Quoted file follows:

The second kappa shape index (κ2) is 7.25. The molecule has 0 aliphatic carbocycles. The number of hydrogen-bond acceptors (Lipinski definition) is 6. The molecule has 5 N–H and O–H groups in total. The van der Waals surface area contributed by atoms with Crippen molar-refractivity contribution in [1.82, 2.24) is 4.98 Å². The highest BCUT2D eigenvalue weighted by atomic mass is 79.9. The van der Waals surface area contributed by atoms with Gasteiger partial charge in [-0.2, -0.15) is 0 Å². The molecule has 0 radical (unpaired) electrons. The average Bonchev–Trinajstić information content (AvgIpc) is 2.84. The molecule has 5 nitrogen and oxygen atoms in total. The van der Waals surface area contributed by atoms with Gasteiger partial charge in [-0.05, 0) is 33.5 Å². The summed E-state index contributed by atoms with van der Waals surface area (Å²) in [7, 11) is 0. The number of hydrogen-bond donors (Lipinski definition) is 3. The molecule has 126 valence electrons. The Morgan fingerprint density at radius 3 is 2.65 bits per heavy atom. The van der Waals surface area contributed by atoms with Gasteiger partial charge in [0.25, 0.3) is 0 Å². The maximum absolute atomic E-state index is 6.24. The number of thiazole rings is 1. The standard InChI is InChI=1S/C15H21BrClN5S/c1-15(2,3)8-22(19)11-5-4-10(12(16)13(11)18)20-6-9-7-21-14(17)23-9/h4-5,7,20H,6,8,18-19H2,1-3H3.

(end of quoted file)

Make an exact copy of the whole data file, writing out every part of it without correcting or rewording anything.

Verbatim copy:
The second kappa shape index (κ2) is 7.25. The molecule has 0 aliphatic carbocycles. The number of hydrogen-bond acceptors (Lipinski definition) is 6. The molecule has 5 N–H and O–H groups in total. The van der Waals surface area contributed by atoms with Crippen molar-refractivity contribution in [1.82, 2.24) is 4.98 Å². The highest BCUT2D eigenvalue weighted by atomic mass is 79.9. The van der Waals surface area contributed by atoms with Gasteiger partial charge in [-0.2, -0.15) is 0 Å². The molecule has 0 radical (unpaired) electrons. The average Bonchev–Trinajstić information content (AvgIpc) is 2.84. The molecule has 5 nitrogen and oxygen atoms in total. The van der Waals surface area contributed by atoms with Gasteiger partial charge in [-0.05, 0) is 33.5 Å². The summed E-state index contributed by atoms with van der Waals surface area (Å²) in [7, 11) is 0. The number of hydrogen-bond donors (Lipinski definition) is 3. The molecule has 126 valence electrons. The Morgan fingerprint density at radius 3 is 2.65 bits per heavy atom. The van der Waals surface area contributed by atoms with Gasteiger partial charge in [0.25, 0.3) is 0 Å². The maximum absolute atomic E-state index is 6.24. The number of thiazole rings is 1. The standard InChI is InChI=1S/C15H21BrClN5S/c1-15(2,3)8-22(19)11-5-4-10(12(16)13(11)18)20-6-9-7-21-14(17)23-9/h4-5,7,20H,6,8,18-19H2,1-3H3.